Winding walks take you further down the combe to the seventeenth century fish ponds, still home to carp and water lilies. On a clear day the dark, still water reflects the seventeenth century pool house standing over them. Victor Montagu restored the pools and installed the row of yews to the lower pool. He also employed Colonel Vernon Daniell to plant a shrub garden of eleagnus, euonymus, prunus and berberis to the east of the lower pool, which is now named after him. A path on the eastern side of the gardens glides past a small round pool garden with a bench and tricking water fountain, a favourite place of Mrs. Labouchere to sit and paint the rolling hills of the countryside beyond.
Victor Montagu’s most sizable addition to the gardens was the Wild Garden at the bottom. Here the water from the pools trickles its way down through a planted arboretum, representative of his wide taste in gardening. Amongst the winding walks explorers can find glades of magnolias, guilder roses and dogwoods including Cornus nuttali, Cornus kousa and Cornus contraversa ‘Variegate.’ He planted a wide variety of trees including Lirodendron tulipfera (the tulip tree), Davidia involucruta (the pocket handkerchief tree), Metasequoia glyptostroboides (the Dawn Redwood) and Paulownia fargesii (the foxglove tree). With this addition to the garden Montagu had fully realised his vision of making the garden blend into the countryside around it. This garden provides that overlap between the formalised created garden and the apparent ‘natural’ image of the carefully managed countryside.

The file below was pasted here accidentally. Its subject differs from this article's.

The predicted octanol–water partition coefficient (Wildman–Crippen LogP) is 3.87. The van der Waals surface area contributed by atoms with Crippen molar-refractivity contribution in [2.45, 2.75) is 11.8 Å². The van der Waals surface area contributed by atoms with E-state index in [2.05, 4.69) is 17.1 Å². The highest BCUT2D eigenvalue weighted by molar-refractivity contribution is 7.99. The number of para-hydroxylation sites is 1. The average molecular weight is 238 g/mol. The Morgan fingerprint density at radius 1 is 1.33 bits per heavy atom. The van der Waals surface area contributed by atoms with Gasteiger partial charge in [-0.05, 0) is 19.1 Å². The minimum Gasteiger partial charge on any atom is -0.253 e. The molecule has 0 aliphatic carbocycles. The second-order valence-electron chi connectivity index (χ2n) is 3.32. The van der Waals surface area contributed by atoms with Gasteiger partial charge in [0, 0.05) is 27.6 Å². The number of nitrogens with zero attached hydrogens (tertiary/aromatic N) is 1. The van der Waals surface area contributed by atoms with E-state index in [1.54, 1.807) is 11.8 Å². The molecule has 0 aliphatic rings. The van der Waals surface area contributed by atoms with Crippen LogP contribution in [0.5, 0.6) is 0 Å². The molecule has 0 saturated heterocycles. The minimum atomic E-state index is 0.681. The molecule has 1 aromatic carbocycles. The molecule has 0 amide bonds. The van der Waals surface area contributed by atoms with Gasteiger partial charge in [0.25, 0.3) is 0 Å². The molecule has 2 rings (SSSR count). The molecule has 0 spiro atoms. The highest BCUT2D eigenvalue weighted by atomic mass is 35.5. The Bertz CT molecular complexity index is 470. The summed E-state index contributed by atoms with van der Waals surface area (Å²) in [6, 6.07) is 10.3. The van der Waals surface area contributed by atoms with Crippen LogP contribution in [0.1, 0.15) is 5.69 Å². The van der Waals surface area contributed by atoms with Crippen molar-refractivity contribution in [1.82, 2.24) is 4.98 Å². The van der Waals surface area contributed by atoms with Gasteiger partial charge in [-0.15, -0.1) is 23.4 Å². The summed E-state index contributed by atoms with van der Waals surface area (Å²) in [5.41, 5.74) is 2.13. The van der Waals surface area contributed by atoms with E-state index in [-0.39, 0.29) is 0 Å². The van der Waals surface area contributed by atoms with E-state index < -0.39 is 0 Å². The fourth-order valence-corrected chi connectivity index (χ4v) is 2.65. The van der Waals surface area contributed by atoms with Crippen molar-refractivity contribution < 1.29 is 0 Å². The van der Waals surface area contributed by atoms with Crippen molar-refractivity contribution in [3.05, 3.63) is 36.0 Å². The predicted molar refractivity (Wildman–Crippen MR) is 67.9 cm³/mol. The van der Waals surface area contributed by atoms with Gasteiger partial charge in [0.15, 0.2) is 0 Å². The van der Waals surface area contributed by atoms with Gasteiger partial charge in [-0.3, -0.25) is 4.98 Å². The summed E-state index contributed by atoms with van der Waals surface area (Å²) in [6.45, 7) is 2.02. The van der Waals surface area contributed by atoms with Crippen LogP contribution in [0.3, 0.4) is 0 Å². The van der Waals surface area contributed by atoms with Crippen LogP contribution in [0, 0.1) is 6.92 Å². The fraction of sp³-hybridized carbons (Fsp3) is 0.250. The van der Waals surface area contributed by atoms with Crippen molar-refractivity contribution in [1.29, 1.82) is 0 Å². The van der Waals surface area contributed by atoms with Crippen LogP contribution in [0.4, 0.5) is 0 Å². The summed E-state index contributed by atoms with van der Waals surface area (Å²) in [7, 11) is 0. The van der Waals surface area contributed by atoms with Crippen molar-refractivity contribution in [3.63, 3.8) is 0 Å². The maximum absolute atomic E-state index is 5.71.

The Gardens are open from 1 March 2017 until 31 October from 11am to 5pm every day of the week except Saturday.
The House is open from 2 April 2017 until 31 October from 12pm to 4pm every day of the week except Friday and Saturday. The House can be visited by guided tour only, usually starting at 12pm, 1pm, 2pm and 3pm.
The Sawmill Café is open from 2 April 2017 until 31 October from 11am to 5pm every day of the week except Saturday.
House & Garden
Children under 16 free
Adult season ticket (free entry all season): £30 individual, £45 two people
Children under 16 free
Please note that Garden entry is half price in March!
See website: www.mapperton.com
- Shop: A small shop sells local goods, plants and postcards.
- Tea Room/ Restaurant: Licensed Sawmill Café.
- WC: Toilets situated adjacent to the Sawmill café.
- Parking: Large, free car park at property.
- Seats and benches: No picnic area. Plentiful (usually shaded), benched seating situated all around the garden. Most benches overlook a view.
- Accessibility – in the park/ garden from the car park: Wheelchair users are advised to bypass the garden entrance and take a tarmaced/gravelled route along the red wall to the Pergola. Access to the pergola is possible and the route affords views of the fountain court and over the pool garden, Daniel’s garden and the combe. The rest of the routes through the garden take visitors up and down slopes, often punctuated by steep and narrow steps.